everyone is suffering

For three days I was so excited about the fact that the welder was going to save the day by fixing all the holes in our boat and it was all going to happen so quickly!

Then we received this e-mail:

We should have the quote from our welder this afternoon (or tomorrow at the latest), though he has cautioned us that it will be about two weeks before he can get to it due to the enormous weather-related backlog everyone is suffering.  Your estimate will include the holes found above the waterline on the transom.


Hold up.  Two weeks???  That’s two weeks before he even comes out to begin the welding?  Yeah, everyone is suffering.  Everyone has problems.  We are Technically Not Homeless so it could be worse.  But, honestly, I’m starting to forget that I own a boat. I just see my bank account dwindling…

We are in the process of determining how much and what will need to be disassembled to allow the welder access, then to re-foam, re-glass and reassemble the interior.  We are getting those numbers together and we’ll write them into a contract for your approval. I’m including some pictures for you to reference from the conversation today..

So, the gist of all this:

1. More holes were found; these were above the waterline.
2. This is going to be costly in time and money.
3. The welder won’t be able to come out to start the whole process for two weeks.


The way that steel boats work is that the steel has to be protected at all times.  It can’t be left open to the elements or else it will rust (see previous posts and pictures for a thorough and scientific explanation).  On the outside it is protected by thick layers of paint and fairing compound and other things that are painted on.  On the inside it is protected by a sealant and then, because it is metal and metal conducts heat or cold, there is insulation put on top of the sealant.  Our boat was so well built that it had fiberglass put on top of the foam insulation.  This is awesome in theory because the fiberglass protects the foam that insulates the boat, which protects the sealant, which protects the steel.  As long as moisture doesn’t penetrate the fiberglass (and then the foam and into the steel) it is a perfect little non-rusty capsule.  Aaaannnnnd…we all know where that ended.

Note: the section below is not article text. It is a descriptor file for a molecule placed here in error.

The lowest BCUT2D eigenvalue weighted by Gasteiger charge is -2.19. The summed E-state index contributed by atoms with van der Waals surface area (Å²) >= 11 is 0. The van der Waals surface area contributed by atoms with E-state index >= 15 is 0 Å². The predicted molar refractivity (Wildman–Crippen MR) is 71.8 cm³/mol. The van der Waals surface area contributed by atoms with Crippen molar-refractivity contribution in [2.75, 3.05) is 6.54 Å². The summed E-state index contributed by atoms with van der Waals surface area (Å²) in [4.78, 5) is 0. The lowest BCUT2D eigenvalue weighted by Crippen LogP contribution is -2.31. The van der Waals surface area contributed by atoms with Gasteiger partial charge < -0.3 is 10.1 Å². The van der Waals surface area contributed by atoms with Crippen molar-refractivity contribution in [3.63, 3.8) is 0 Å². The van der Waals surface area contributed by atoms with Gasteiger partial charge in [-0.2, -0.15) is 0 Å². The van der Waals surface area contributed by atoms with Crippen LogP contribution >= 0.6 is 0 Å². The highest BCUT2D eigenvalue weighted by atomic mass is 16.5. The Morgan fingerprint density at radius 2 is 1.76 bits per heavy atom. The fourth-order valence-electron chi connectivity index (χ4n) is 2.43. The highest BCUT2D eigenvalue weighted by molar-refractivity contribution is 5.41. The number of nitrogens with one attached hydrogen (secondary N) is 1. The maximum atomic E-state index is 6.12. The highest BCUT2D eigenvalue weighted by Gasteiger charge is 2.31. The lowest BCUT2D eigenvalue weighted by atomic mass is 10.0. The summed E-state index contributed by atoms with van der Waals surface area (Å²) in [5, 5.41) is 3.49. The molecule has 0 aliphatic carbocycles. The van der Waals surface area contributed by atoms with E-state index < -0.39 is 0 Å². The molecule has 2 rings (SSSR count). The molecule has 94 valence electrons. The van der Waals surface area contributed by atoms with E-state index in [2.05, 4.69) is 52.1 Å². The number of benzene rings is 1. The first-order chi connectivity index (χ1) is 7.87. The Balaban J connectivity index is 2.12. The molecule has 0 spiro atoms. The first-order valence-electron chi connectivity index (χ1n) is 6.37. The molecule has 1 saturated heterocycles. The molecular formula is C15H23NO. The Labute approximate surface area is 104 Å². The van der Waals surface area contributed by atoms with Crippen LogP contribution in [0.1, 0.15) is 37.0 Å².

On the plus side we did get a whole crop of illustrative and depressing pictures.  It’s amazing what sins paint can cover.
Rust Dis preview 001
It looked a lot better when we bought it
Rust Dis preview 002
getting closer doesn’t help
Rust Dis preview 003
yeah, let’s not get any closer…
Rust Dis preview 004
Oh, we got closer.
Rust Dis preview 005
this was a lot cleaner when I left.
Rust Dis preview 006
water damage. Yay, rust and it’s causes!
Rust Dis preview 007
under the stove. I have to admit I didn’t clean here.
bad stuff. bad wiring. bad, bad, bad…
starboard side water tank. this was not up to par.
more bad stuff. water tank and an almost-black water hose. gross.
ooh, look! more holes!
and even more holes!


I got these pictures and it took me a little while to realize that all this could be fixed.

For half a heartbeat I considered burning it and collecting the insurance money*.


*This is insurance fraud and not condoned or endorsed by this blog.

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